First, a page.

Central banks to discuss digital currency development
EU, UK, Sweden, Switzerland, Japan and Canada plan April meeting
Six major central banks will meet in the spring to discuss the future of central bank digital currencies (CBDC). This signals growing acceptance of digital asset technology first pioneered by cryptocurrencies such as Bitcoin (BTC).
According to The Japan Times, the meeting will take place on the sidelines of April’s International Monetary Fund conference in Washington. It will include representatives from the European Central Bank, Bank of Japan, Bank of England, Bank of Canada, Sweden’s Riksbank and the Swiss National Bank.
The central bankers will discuss the difficulties of cross-currency settlements, the need to defend against sophisticated cyber attacks as well as the introduction of digital currencies.
CBDCs are a controversial subject among central bankers. Towards the end of 2019 Haruhiko Kuroda, the governor of the BoJ, observed in a speech to an international symposium that “it does not seem that there is a demand for CBDC from the public at present”.
However, central banks have rushed to develop digital currency technology following the announcement of the Facebook-led Libra Association and its proposed global stablecoin.
Only last month, when the aforementioned six countries agreed to share CBDC research findings, Hiromi Yamaoka, a former head of the BoJ’s division overseeing payment and settlement systems, admitted: “The latest decision (by the six central banks) is not just about sharing information. It’s also an effort to keep something like Libra in check.”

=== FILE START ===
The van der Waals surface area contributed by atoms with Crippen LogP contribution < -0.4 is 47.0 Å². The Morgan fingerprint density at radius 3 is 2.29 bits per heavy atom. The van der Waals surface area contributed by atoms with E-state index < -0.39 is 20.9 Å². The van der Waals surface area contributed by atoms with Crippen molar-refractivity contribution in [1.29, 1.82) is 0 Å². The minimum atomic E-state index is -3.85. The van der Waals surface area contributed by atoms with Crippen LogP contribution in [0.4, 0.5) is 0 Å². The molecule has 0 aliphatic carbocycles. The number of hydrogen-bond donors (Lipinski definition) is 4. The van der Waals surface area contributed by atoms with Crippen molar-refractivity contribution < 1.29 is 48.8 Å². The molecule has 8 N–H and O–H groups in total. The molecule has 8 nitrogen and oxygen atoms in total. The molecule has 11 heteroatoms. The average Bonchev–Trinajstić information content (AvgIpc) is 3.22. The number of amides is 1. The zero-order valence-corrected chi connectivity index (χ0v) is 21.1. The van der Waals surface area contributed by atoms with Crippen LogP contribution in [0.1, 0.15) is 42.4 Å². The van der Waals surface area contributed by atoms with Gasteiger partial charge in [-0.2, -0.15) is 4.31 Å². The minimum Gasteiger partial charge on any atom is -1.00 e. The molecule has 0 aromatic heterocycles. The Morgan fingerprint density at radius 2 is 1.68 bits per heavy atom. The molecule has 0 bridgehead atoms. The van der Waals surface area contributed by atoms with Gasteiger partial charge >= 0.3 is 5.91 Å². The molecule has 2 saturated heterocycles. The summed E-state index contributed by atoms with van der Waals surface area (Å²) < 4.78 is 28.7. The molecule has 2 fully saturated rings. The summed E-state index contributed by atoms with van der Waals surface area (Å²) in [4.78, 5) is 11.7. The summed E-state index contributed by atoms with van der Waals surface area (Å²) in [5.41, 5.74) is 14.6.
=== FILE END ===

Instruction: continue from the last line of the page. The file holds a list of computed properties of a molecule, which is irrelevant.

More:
While the threat of Libra has receded in recent months, with prominent members such as PayPal and Mastercard pulling out, its initial announcement jolted central banks into action. A system of easy cross-border payments potentially available to Facebook’s 2 billion users threatened central bank authority and power. Haruhiko Kuroda admitted as much, stating last year that global stablecoins “undermine the effects of monetary policy transmission and financial system stability”.
While some may welcome the growing interest central bankers show in keeping up to date with the latest technological developments, another line of argument could be less enthusiastic. Part of the popularity of cryptocurrencies was that they provided a decentralised and private alternative to central bank control.
With central banks now taking a closer interest in the technology pioneered by the likes of Bitcoin and Ethereum, such hopes of liberation and privacy could well recede.
An internal presentation given last year to the governor and board of directors of the Bank of Canada argued that personal details gleaned from those using a digital version of the Canadian dollar “could be shared with police or tax authorities”.
FURTHER READING: Canadian central bank exploring digital currency